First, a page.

Pride and Prejudice – a Sarah Pascoe adaptation at York Theatre Royal

By October 5, 2017

Theatre & Dance. York.

Pride and Prejudice director Susannah Tresilian in rehearsal


A modern, funny interpretation of Jane Austen’s classic Pride and Prejudice could have been an absolute disaster, but Sarah Pascoe’s clear passion and deep understanding of the book, combined with Director Susannah Tresilian’s artistic vision, creates a very interesting play indeed.

Throughout the traditional telling of the story, in period dress and with linear storytelling, the play breaks into sketches of modernisation: a school classroom, a film studio, a TED talk… all picking out key questions about the text and, in some instances, attempting to answer the underlying issues in Pride and Prejudice in a humorous and non-lecturey manner. These welcome breaks are short and stylised, meaning they don’t interrupt the main action for long – just a quick pause to evaluate and allow the audience some time to think about the questions they’ve been asking themselves throughout. The only ‘breaks’ I don’t find enjoyable are the song interludes, written by Emmy The Great. The songs are clever and well-written, though the casts singing abilities leave a lot to be desired and, as such, it would have been less pantomimic to leave the songs out of this particular production.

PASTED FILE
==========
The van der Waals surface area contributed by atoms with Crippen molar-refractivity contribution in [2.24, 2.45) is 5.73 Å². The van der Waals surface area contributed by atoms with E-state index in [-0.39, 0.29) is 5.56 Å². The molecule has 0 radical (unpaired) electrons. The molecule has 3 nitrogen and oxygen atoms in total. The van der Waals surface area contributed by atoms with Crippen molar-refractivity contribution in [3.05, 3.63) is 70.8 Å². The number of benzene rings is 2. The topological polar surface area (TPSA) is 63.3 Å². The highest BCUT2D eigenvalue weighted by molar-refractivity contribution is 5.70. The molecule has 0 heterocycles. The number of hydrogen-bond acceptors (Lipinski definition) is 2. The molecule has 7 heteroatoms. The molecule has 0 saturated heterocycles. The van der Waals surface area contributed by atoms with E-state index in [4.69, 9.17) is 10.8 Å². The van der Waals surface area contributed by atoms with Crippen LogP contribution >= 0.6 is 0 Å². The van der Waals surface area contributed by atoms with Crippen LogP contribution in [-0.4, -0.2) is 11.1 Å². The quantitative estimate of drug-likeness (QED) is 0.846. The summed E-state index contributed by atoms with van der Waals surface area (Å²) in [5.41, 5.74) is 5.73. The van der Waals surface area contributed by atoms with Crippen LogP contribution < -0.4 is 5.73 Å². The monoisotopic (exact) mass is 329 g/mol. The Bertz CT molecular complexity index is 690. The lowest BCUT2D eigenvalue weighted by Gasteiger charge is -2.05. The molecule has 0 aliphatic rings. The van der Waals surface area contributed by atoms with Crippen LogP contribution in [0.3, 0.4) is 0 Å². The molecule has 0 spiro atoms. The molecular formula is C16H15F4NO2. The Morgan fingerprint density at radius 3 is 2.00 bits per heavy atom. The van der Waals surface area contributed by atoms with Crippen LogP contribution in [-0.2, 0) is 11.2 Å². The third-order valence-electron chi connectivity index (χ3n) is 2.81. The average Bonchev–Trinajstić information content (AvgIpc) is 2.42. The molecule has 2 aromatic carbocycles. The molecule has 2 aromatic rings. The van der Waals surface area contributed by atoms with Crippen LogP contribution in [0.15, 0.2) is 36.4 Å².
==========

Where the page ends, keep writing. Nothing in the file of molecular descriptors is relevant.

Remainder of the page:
The Bennet sisters are all powerfully played by the cast, each bringing their own brand of humour to the role. Alice Haig shines particularly as the bolchy Kitty. I’m also a fan of Matthew Romain, playing Mr Bingley and Mr Collins – he’s sweet and charming in one role, and gormless¬†and tactless as the other. The multi-roling across the cast works well, and they all effortlessly change from one character to another – it often takes many scenes before I realise the role is played by the same actor or actress! I’m not keen on Matt Whitchurch as Mr Darcy as he lacks the intrinsic charisma the role is so famous for. Alex Sawyer as Mr Wickham has a little more appeal, however.

The production isn’t laugh-out-loud funny, but it’s certainly very clever and an enjoyable night out. Sarah Pascoe has done an exceptional job in adapting this intricate, considered version of a classic book.

Catch Pride and Prejudice at York Theatre Royal until 14th October.